Originally published in Kiplinger
By Jaime Eckels
One of the hardest parts about being a financial planner is convincing people to do things they’d rather ignore.
When times are good, it’s easy for people to avoid putting in place strategies that create some short-term work and discomfort in exchange for long-term benefit and security. That’s why crises like the current pandemic can serve as a valuable wake-up call, taking our advice out of the realm of theory and making it very real.
Estate planning is the prime example. People generally don’t want to think about their own death so they tend to avoid the issue and delay putting a strategy in place for as long as possible. One of my clients had been sitting on his will and other estate-planning documents for over a year by the time the coronavirus came along. Spurred by the all-too-real health dangers of the outbreak, the paperwork was quickly executed.
Emergency Funds to the Rescue
Convincing people to put aside an emergency fund worth at least six months’ of expenses can also be a tough sell in normal times, too. But COVID-19 is turning out to be a very effective test case for why it’s so important to have a cash reserve, both in terms of providing security and opportunity.
A decade of robust economic and jobs growth since the 2008 financial crisis had caused memories to fade and bred some complacency that the good times would continue forever. Suddenly, widespread job losses, combined with stock market plunges, have provided a visceral reminder of why building a cash cushion is such a simple but powerful strategy.
Having enough cash to make it through at least six months allows people to feel a much higher level of comfort at a time of job cuts, pay cuts, furloughs, and a generally uncertain outlook. It also avoids the need to dip into investment portfolios during a down market or, worse, take costly early withdrawals from pre-tax retirement funds. Sure, the pandemic is also easing restrictions on required minimum distributions and eliminating penalties for those who need cash fast, but even with those incentives it’s not as if most people want to tap into their 401(k).
Beyond Security, Extra Cash Also Holds Possibilities
That much is fairly obvious. Less well understood is how a healthy cash reserve also provides opportunities to gain during volatile times. Contrary to what might be expected, most of the conversations I have had with clients during the worst period of market falls leading up to the March 23rd bottom — or what counts as the bottom up until this point at least — weren’t prompted by panic.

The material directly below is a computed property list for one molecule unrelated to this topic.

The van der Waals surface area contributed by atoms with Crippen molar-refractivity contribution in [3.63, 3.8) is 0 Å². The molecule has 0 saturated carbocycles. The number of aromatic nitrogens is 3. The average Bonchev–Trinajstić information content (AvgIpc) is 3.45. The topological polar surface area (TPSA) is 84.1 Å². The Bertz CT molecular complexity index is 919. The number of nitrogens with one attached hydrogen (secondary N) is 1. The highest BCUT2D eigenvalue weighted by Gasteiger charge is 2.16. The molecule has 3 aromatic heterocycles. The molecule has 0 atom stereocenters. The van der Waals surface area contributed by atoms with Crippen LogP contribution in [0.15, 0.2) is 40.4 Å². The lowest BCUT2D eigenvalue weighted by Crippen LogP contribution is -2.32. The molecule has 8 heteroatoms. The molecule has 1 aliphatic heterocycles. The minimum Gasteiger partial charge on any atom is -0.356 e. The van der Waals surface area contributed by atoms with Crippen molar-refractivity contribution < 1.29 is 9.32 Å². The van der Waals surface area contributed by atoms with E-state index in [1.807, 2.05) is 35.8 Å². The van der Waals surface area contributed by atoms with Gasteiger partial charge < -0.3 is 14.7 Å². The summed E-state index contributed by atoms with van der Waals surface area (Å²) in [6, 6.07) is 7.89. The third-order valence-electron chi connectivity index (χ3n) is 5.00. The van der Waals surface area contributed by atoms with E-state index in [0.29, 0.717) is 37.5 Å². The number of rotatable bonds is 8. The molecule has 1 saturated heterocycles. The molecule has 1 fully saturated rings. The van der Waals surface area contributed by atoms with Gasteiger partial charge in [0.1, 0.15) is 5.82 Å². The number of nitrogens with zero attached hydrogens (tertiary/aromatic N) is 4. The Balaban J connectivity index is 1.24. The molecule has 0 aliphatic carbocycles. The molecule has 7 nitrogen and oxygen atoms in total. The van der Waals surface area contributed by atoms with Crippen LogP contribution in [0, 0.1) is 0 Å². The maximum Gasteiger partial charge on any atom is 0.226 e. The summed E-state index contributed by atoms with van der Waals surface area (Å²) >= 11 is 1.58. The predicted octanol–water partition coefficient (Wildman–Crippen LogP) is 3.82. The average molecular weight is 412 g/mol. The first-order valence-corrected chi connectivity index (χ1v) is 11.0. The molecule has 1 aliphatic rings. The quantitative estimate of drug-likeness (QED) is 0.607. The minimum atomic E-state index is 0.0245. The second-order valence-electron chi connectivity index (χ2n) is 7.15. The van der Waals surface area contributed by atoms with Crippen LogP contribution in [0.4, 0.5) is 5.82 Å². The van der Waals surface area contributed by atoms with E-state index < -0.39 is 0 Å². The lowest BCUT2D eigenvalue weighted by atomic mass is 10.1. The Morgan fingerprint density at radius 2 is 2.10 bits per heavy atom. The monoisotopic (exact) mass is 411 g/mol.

Many of my clients had come into this year wanting to deploy cash into the market but were wary of going all in due to concerns that the markets were reaching all-time highs and a correction was overdue. As a result, we helped them develop dollar-cost averaging strategies over 12-18 months to reduce their vulnerability to a downturn.
When that downturn came — more brutal and sudden than anyone expected — many of those clients reached out to us with a positive attitude, sensing opportunities for immediate action. With the market around 35% off its February highs at one point, some of them wanted to front-load their strategy to put more of their cash reserves to work.
This isn’t about pushing a more aggressive strategy on any client — dollar-cost averaging isn’t for everyone, and neither is it necessary to suddenly revise a well-laid strategy simply because of a shift in the macro environment.
These changes were simply the result of check-ins with those who’d already identified dollar-cost averaging as a strategy to accommodate their risk tolerance and to reaffirm their comfort level with their investment strategy in light of the current circumstances. For financial advisers, big market corrections are an opportunity to truly gauge a client’s risk tolerance. A client who was stoic about the idea of a 25% portfolio loss during an investment policy discussion may now be losing sleep as it happens in real life.
In our experience, clients are mostly holding steady with their current strategies or increasing their stock holdings. Of course, although the S&P 500 index roared back nearly 30% since March 23rd, there’s no guarantee it won’t retest its lows and fall further in the coming months. But unlike in the depths of the 2008 financial crisis, people see a clearer end-game to the pandemic, even if there are difficult days ahead.
The Bottom Line on Cash Reserves
The advantage of having cash reserves at times like this is not about being able to time the market bottom, which is outside of everyone’s control. It’s about peace of mind and the flexibility to invest in a way that takes advantage of opportunities in line with your risk tolerance. Having cash on hand gives an additional element of malleability to build strategies around dollar-cost averaging, asset allocation and risk exposure.
Those are the things that are actually within our control during the moments when it feels like nothing else is.
Jaime Eckels is Relationship Manager, Plante Moran Financial Advisors